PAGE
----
Article

Cochlear aplasia

Cochlear aplasia, or complete absence of the cochlea is a rare anomaly which accounts for only 3% of cochlear malformations.1 Radiographic features complete absence of the cochlea. Dense otic bone is seen at the anatomical site of the cochlea 2 cochlear nerve canal and cochlear nerve are abse...
Article

Cochlear hypoplasia

Cochlear hypoplasia is defined by small underdeveloped cochlea <2 turns. Radiographic features a small cochlear bud of variable length (usually 1–3 mm).  It has only one turn or a partial turn is seen cochlear nerve often hypoplastic or absent cochlear nerve canal: absent, narrow or norma...
Article

Cochlear implant

Cochlear implants (CI) are a surgically implanted electronic device that provides a sense of sound to a person who is profoundly deaf or severely hard of hearing. Unlike conventional hearing aids, the cochlear implant does not amplify sound, but works by directly stimulating any functioning audi...
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Cochlear promontory

The cochlear promontory is the name given to the bone that overlies the basal turn of the cochlea protruding into the middle ear cavity.  Related pathology glomus tympanicum paragangliomas typically arise in the region of the cochlear promonotory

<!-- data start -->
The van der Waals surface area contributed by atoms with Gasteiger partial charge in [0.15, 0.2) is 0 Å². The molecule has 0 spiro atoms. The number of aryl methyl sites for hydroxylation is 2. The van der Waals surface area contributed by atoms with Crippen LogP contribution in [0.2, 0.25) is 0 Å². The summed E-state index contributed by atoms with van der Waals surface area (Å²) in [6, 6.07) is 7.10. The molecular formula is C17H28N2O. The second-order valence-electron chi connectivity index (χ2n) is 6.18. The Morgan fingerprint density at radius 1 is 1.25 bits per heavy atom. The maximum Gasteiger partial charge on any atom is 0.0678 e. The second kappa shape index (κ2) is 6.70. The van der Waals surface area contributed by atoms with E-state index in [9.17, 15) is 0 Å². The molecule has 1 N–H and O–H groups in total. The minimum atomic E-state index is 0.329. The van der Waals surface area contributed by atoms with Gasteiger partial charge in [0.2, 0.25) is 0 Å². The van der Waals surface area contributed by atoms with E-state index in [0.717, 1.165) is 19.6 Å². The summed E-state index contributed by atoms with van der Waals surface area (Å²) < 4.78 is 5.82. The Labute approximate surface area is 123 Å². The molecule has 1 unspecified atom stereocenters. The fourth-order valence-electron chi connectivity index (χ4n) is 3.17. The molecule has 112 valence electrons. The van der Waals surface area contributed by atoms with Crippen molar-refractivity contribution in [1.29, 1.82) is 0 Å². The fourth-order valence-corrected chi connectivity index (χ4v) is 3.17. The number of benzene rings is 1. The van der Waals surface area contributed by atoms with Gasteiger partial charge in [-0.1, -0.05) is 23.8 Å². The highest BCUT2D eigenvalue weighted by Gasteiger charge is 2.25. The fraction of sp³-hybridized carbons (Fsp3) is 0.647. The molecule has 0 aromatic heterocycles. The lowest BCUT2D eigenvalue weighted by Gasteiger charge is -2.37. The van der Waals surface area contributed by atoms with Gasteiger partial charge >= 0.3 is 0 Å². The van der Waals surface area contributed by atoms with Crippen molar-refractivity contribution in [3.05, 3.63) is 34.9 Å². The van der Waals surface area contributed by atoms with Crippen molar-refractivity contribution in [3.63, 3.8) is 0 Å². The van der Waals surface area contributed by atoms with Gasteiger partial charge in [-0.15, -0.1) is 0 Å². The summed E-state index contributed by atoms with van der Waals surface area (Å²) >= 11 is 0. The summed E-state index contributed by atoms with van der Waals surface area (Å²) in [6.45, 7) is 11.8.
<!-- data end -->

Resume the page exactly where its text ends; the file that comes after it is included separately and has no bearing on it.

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Cogan syndrome

Cogan syndrome is a rare vasculitis of children and young adults which primarily characterized by 1,4,6: inflammatory eye disease (ocular keratitis, uveitis, scleritis, optic neuritis) 6 audiovestibular symptoms (similar to Meniere disease) 6 However, it can potentially affect a multitude of ...
Article

Collet-Sicard syndrome

Collet-Sicard syndrome is a constellation of cranial nerve palsies due to a lesion at the jugular foramen such as a glomus jugulare tumour or schwannoma. It consists of : Vernet syndrome, consisting of motor paralysis of glossopharyngeal nerve (CN IX) vagus nerve (CN X) accessory nerve (CN X...